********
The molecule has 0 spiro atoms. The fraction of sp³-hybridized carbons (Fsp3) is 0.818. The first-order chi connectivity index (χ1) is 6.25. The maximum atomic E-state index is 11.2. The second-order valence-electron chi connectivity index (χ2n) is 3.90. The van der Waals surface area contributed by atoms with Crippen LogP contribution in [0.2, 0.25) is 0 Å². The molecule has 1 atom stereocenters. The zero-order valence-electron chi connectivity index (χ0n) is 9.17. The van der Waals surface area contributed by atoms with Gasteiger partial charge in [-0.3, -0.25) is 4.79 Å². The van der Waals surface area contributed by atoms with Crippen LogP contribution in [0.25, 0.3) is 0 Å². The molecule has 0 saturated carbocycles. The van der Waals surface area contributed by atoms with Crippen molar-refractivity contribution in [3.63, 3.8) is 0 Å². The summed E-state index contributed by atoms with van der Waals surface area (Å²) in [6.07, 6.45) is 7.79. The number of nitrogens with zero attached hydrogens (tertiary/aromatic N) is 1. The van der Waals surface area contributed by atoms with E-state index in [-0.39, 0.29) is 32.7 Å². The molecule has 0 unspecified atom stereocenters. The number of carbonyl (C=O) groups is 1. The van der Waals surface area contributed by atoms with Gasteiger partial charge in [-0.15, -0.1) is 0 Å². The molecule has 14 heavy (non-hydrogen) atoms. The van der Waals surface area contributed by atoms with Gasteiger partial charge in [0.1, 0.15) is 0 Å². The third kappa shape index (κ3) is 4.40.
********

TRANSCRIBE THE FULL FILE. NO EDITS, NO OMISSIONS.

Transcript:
The molecule has 0 spiro atoms. The fraction of sp³-hybridized carbons (Fsp3) is 0.818. The first-order chi connectivity index (χ1) is 6.25. The maximum atomic E-state index is 11.2. The second-order valence-electron chi connectivity index (χ2n) is 3.90. The van der Waals surface area contributed by atoms with Crippen LogP contribution in [0.2, 0.25) is 0 Å². The molecule has 1 atom stereocenters. The zero-order valence-electron chi connectivity index (χ0n) is 9.17. The van der Waals surface area contributed by atoms with Gasteiger partial charge in [-0.3, -0.25) is 4.79 Å². The van der Waals surface area contributed by atoms with Crippen LogP contribution in [0.25, 0.3) is 0 Å². The molecule has 0 saturated carbocycles. The van der Waals surface area contributed by atoms with Crippen molar-refractivity contribution in [3.63, 3.8) is 0 Å². The summed E-state index contributed by atoms with van der Waals surface area (Å²) in [6.07, 6.45) is 7.79. The number of nitrogens with zero attached hydrogens (tertiary/aromatic N) is 1. The van der Waals surface area contributed by atoms with E-state index in [-0.39, 0.29) is 32.7 Å². The molecule has 0 unspecified atom stereocenters. The number of carbonyl (C=O) groups is 1. The van der Waals surface area contributed by atoms with Gasteiger partial charge in [-0.15, -0.1) is 0 Å². The molecule has 14 heavy (non-hydrogen) atoms. The van der Waals surface area contributed by atoms with Gasteiger partial charge in [0.1, 0.15) is 0 Å². The third kappa shape index (κ3) is 4.40.